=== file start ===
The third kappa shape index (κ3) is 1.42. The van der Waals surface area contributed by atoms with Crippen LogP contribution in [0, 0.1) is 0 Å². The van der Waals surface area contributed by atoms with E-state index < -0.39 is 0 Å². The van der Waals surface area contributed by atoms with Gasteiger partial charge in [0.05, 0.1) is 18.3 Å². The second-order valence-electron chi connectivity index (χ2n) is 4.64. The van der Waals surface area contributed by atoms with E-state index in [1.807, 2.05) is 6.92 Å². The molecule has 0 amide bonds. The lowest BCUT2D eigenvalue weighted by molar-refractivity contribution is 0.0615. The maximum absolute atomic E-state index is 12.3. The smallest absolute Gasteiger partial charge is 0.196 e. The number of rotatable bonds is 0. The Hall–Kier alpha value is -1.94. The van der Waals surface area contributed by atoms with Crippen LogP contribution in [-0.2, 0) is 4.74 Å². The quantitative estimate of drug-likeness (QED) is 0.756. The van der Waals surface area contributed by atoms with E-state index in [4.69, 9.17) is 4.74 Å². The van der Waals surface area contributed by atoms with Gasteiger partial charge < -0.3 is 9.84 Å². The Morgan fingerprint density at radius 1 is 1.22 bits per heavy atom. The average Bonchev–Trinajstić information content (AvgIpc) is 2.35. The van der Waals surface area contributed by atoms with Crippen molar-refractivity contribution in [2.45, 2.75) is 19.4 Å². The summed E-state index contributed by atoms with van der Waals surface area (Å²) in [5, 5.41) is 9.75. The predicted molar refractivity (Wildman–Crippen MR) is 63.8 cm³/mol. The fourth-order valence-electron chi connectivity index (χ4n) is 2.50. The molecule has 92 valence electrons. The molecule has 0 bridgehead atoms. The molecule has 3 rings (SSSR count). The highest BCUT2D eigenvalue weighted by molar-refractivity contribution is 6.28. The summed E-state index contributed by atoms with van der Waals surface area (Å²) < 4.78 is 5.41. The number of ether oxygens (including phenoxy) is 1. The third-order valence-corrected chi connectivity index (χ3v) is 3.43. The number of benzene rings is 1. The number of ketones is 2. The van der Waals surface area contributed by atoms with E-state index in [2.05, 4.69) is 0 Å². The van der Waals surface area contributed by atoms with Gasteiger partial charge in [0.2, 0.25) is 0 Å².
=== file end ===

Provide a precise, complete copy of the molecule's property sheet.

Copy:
The third kappa shape index (κ3) is 1.42. The van der Waals surface area contributed by atoms with Crippen LogP contribution in [0, 0.1) is 0 Å². The van der Waals surface area contributed by atoms with E-state index < -0.39 is 0 Å². The van der Waals surface area contributed by atoms with Gasteiger partial charge in [0.05, 0.1) is 18.3 Å². The second-order valence-electron chi connectivity index (χ2n) is 4.64. The van der Waals surface area contributed by atoms with E-state index in [1.807, 2.05) is 6.92 Å². The molecule has 0 amide bonds. The lowest BCUT2D eigenvalue weighted by molar-refractivity contribution is 0.0615. The maximum absolute atomic E-state index is 12.3. The smallest absolute Gasteiger partial charge is 0.196 e. The number of rotatable bonds is 0. The Hall–Kier alpha value is -1.94. The van der Waals surface area contributed by atoms with Crippen LogP contribution in [-0.2, 0) is 4.74 Å². The quantitative estimate of drug-likeness (QED) is 0.756. The van der Waals surface area contributed by atoms with E-state index in [4.69, 9.17) is 4.74 Å². The van der Waals surface area contributed by atoms with Gasteiger partial charge < -0.3 is 9.84 Å². The Morgan fingerprint density at radius 1 is 1.22 bits per heavy atom. The average Bonchev–Trinajstić information content (AvgIpc) is 2.35. The van der Waals surface area contributed by atoms with Crippen molar-refractivity contribution in [2.45, 2.75) is 19.4 Å². The summed E-state index contributed by atoms with van der Waals surface area (Å²) in [5, 5.41) is 9.75. The predicted molar refractivity (Wildman–Crippen MR) is 63.8 cm³/mol. The fourth-order valence-electron chi connectivity index (χ4n) is 2.50. The molecule has 92 valence electrons. The molecule has 0 bridgehead atoms. The molecule has 3 rings (SSSR count). The highest BCUT2D eigenvalue weighted by molar-refractivity contribution is 6.28. The summed E-state index contributed by atoms with van der Waals surface area (Å²) < 4.78 is 5.41. The number of ether oxygens (including phenoxy) is 1. The third-order valence-corrected chi connectivity index (χ3v) is 3.43. The number of benzene rings is 1. The number of ketones is 2. The van der Waals surface area contributed by atoms with E-state index in [2.05, 4.69) is 0 Å². The van der Waals surface area contributed by atoms with Gasteiger partial charge in [0.2, 0.25) is 0 Å².